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A Milwaukee mother is raising awareness of a rare and deadly disease – in hopes of accelerating research.

The simple joys of childhood are dizzying – just ask 4-year-old Harlowe Isle. She suffers from infantile Batten disease. Currently, there is no cure.

“She’s definitely busy. But at the same time, it’s quiet,” her mother Erica Grabczyk said.

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Harlowe had her first seizure on Jan. 3, 2021, Grabczyk said. Months later, she was diagnosed with the condition, also known as CLN2.

“His brain cells aren’t cleaning themselves,” Grabczyk said.

Today, Harlowe is vibrant. However, doctors say that over time, her body will shut down. Life expectancy, says his mother, is between 7 and 12 years.

“Loss of mobility within a year and a half, usually in a wheelchair,” Grabczyk said. “You go blind and really lose all your functions. The ability to be able to swallow, eat, do all things.”

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Every two weeks, the family travels to Madison for treatment to slow the degeneration.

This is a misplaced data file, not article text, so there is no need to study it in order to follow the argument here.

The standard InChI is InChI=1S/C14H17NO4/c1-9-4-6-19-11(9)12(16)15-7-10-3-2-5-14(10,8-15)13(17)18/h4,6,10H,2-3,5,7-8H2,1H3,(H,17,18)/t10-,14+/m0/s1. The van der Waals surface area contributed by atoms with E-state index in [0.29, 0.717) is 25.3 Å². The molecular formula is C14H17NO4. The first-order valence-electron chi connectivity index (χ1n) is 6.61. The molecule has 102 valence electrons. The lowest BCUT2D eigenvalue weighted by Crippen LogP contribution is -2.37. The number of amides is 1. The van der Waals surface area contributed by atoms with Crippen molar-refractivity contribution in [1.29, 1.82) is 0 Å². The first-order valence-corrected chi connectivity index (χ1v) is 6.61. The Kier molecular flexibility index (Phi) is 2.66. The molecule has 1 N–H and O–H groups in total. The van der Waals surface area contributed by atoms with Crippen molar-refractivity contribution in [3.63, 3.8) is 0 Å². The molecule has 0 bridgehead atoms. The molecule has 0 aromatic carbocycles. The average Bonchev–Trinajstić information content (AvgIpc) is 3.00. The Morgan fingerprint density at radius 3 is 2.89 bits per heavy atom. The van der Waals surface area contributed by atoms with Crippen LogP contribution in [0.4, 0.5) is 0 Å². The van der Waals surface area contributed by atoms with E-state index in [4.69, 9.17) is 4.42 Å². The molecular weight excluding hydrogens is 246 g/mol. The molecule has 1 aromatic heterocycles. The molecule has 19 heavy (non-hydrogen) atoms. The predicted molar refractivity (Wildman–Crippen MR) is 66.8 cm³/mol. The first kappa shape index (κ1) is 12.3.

“It doesn’t cure anything. It just gives you a few extra years of functioning at higher capacity,” Grabczyk said.

The rare disease doesn’t get much attention. Grabczyk is an advocate for awareness, funding and research. She hopes the US Food and Drug Administration will soon approve a pending human clinical trial for gene therapy.

“It would be wonderful, because at the moment there is nothing. You slowly watch your child die before your eyes. It’s terrible,” Grabczyk said. “It’s so hard to understand.”

She watches an illness steal her daughter’s future, but Grabczyk said that won’t stop her from trying to make others’ futures a little better.

Grabczyk said these treatments every two weeks cost about $64,000. It is partly covered by insurance. There is also a GoFundMe online fundraiser to help with future expenses.